Since implementation, stock accuracy has improved from around 94 per cent to over 99 per cent, which has led to an improvement in overall efficiency in the warehouse and stock takes have been reduced from two to one a year.
Empirica also provides performance information, including metrics showing individual operatives’ pick rates allowing managers to identify areas where underlying issues may offer opportunities for process improvements such as changing the layout of the pick faces to optimise pick-paths.
The business currently picks around 2,000 orders a month with a total of 500,000 items.
Alliance picks the right remedy
Alliance Healthcare has increased efficiency at its Exeter distribution centre after installing BITO’s Carton Live Storage (CLS) system which locates product nearer to where it needs to be picked.
The system has been built around the picking conveyor loop for manual picking and a new A-Frame picker which was installed by Knapp when the company moved to the 56,000 sq ft facility in January.
Alliance Healthcare’s Exeter Service Centre supplies some 9,500 medical product lines to pharmacies, hospitals and dispensing doctors throughout the South West.
The picking process begins when the company’s standalone, company-wide order and delivery system releases orders for picking.
It instantly selects the appropriate size tote which is barcoded so the system can track it as it passes the readers and directs it to the required location for the items on each order. Once dispatched onto the transport conveyor the order’s tote goes first to the A-Frame, a unit that comprises rows of dispensing channels holding vertical stacks of the fastest moving products. Products are ejected from the automated system into waiting totes as they are required.
Around 70 per cent of picking takes place on the A-Frame, with remaining products being picked manually.
Orders requiring products from the A-Frame only are taken directly to dispatch. If other items are required for the order, the tote continues to the two manual picking areas which comprise one aisle for medium speed goods where products are picked directly from the CLS and another aisle for slower goods where products are picked from both the CLS and shelving.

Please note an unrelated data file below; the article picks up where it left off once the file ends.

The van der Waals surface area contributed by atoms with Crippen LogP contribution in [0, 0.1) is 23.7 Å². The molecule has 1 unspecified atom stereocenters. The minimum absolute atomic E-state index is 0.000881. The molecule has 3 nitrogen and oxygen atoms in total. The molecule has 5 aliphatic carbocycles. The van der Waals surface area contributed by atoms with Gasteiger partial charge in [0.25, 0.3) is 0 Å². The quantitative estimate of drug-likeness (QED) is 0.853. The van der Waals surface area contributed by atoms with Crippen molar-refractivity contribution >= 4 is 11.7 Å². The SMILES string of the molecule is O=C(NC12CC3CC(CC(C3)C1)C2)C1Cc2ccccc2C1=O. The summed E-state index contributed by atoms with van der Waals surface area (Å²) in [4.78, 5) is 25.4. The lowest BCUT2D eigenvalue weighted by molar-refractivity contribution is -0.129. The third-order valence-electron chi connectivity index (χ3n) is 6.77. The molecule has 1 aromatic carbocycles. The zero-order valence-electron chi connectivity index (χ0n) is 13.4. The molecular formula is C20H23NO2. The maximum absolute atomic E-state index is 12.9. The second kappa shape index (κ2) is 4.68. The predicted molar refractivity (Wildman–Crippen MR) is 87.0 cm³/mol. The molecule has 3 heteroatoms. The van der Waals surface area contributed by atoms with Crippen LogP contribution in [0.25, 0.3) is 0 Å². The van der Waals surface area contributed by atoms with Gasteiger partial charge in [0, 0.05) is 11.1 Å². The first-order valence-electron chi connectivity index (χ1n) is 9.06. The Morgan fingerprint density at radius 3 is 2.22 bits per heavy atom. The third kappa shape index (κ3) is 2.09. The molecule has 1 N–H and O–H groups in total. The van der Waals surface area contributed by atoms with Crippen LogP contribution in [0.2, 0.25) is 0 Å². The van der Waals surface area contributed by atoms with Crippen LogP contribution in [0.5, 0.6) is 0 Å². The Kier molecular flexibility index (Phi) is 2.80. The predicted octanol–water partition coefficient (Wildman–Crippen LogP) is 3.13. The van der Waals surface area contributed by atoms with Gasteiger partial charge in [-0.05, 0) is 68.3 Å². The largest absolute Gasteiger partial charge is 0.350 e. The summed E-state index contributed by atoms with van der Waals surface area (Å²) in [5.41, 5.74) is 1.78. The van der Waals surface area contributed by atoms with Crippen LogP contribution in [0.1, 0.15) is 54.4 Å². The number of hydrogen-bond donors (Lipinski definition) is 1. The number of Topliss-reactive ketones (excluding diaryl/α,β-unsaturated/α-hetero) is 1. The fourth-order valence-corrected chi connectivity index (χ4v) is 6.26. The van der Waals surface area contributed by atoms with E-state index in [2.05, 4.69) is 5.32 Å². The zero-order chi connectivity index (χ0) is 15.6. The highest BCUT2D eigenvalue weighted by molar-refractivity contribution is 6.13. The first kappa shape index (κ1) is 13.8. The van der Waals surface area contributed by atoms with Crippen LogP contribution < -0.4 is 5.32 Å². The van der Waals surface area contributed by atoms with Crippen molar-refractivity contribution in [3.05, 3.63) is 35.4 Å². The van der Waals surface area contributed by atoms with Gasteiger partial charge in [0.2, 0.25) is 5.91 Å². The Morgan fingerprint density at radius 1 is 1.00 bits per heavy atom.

When a tote arrives on the transport conveyor it gets pushed off at the right station onto the picking conveyor which runs beneath the CLS pick face on one side of each of these aisles.
The picker scans the bin with a wrist-mounted scanner and the pick information is displayed on the scanner’s LCD screen to allow quick and accurate location of the correct product on the flow shelves.
Once picked the tote is scanned again to let the system know the pick is finished at that location.
It goes back to the transport conveyor and continues to the next station. Once the order is complete it goes to dispatch where it is put on the required delivery vehicle.
The density of storage provided by the CLS allows products in the manual pick areas to be close to hand and each person picks only within a small area, avoiding long, time-consuming walks.
In the previous facility the manual process used to take up to five minutes as stock was stored in ten rows of conventional racking, each about 30m long. It now takes seconds.
Carousel speeds up shoe fulfilment
US-based online retailer Zappos.com needed to find a way of controlling costs at its distribution centres while still fulfilling tens of thousands of orders a day.
The retailer currently stocks more than three million shoes, handbags, clothing items and accessories from over 1,136 brands at its facilities, which are open 24 hours a day, seven days a week to meet customer demand.
System Logistics designed an integrated order fulfilment system that includes what it claims is the largest horizontal carousel system ever built, when measured in cubic feet of storage space.
The system is made up of 120 carousels, each with 6,300 cubic feet, a total of 756,000 cubic feet.
It will allow the retailer to control fulfilment costs in a direct-to-customer environment as it will reduce the cost per unit shipped and will allow the retailer to react to increasing volumes without increasing the cost of fulfilment.
It has been estimated that the cost per cubic foot of storage will be reduced by 40 per cent, which lowers the cost per unit shipped and improves return on investment.
Speak your mind
McCulla Ireland, which specialises in temperature-controlled logistics for the food industry, has become Irelands’s first food service distribution specialist to implement voice-directed picking across three temperature zones with Zetes.